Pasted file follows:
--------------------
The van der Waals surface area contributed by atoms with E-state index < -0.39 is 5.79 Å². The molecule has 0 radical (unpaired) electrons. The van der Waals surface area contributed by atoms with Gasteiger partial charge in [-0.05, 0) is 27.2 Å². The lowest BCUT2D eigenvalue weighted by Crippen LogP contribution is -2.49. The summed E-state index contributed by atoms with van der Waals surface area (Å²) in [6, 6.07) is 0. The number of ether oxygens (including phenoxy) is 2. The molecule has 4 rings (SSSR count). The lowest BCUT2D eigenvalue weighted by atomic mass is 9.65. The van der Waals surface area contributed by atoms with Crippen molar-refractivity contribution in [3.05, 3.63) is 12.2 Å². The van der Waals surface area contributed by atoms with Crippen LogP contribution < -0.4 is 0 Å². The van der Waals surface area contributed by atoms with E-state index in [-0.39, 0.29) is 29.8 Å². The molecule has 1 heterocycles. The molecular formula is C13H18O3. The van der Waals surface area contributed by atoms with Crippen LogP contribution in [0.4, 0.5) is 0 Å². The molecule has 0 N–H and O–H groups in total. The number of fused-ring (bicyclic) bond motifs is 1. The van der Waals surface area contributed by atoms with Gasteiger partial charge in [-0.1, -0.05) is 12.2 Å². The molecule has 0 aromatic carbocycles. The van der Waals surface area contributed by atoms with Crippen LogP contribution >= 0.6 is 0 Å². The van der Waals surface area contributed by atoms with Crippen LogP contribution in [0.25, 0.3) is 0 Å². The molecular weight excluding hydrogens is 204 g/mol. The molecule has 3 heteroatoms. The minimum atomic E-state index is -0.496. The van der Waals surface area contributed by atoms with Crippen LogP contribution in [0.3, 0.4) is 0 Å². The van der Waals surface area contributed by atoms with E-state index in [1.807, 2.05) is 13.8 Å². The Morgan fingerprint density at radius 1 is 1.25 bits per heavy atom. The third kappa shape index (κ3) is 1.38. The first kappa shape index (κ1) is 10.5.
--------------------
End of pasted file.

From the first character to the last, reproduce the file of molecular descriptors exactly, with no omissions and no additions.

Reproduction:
The van der Waals surface area contributed by atoms with E-state index < -0.39 is 5.79 Å². The molecule has 0 radical (unpaired) electrons. The van der Waals surface area contributed by atoms with Gasteiger partial charge in [-0.05, 0) is 27.2 Å². The lowest BCUT2D eigenvalue weighted by Crippen LogP contribution is -2.49. The summed E-state index contributed by atoms with van der Waals surface area (Å²) in [6, 6.07) is 0. The number of ether oxygens (including phenoxy) is 2. The molecule has 4 rings (SSSR count). The lowest BCUT2D eigenvalue weighted by atomic mass is 9.65. The van der Waals surface area contributed by atoms with Crippen molar-refractivity contribution in [3.05, 3.63) is 12.2 Å². The van der Waals surface area contributed by atoms with Crippen LogP contribution < -0.4 is 0 Å². The van der Waals surface area contributed by atoms with E-state index in [-0.39, 0.29) is 29.8 Å². The molecule has 1 heterocycles. The molecular formula is C13H18O3. The van der Waals surface area contributed by atoms with Crippen LogP contribution in [0.4, 0.5) is 0 Å². The molecule has 0 N–H and O–H groups in total. The number of fused-ring (bicyclic) bond motifs is 1. The van der Waals surface area contributed by atoms with Gasteiger partial charge in [-0.1, -0.05) is 12.2 Å². The molecule has 0 aromatic carbocycles. The van der Waals surface area contributed by atoms with Crippen LogP contribution >= 0.6 is 0 Å². The van der Waals surface area contributed by atoms with Crippen LogP contribution in [0.25, 0.3) is 0 Å². The molecular weight excluding hydrogens is 204 g/mol. The molecule has 3 heteroatoms. The minimum atomic E-state index is -0.496. The van der Waals surface area contributed by atoms with Crippen LogP contribution in [0.3, 0.4) is 0 Å². The van der Waals surface area contributed by atoms with E-state index in [1.807, 2.05) is 13.8 Å². The Morgan fingerprint density at radius 1 is 1.25 bits per heavy atom. The third kappa shape index (κ3) is 1.38. The first kappa shape index (κ1) is 10.5.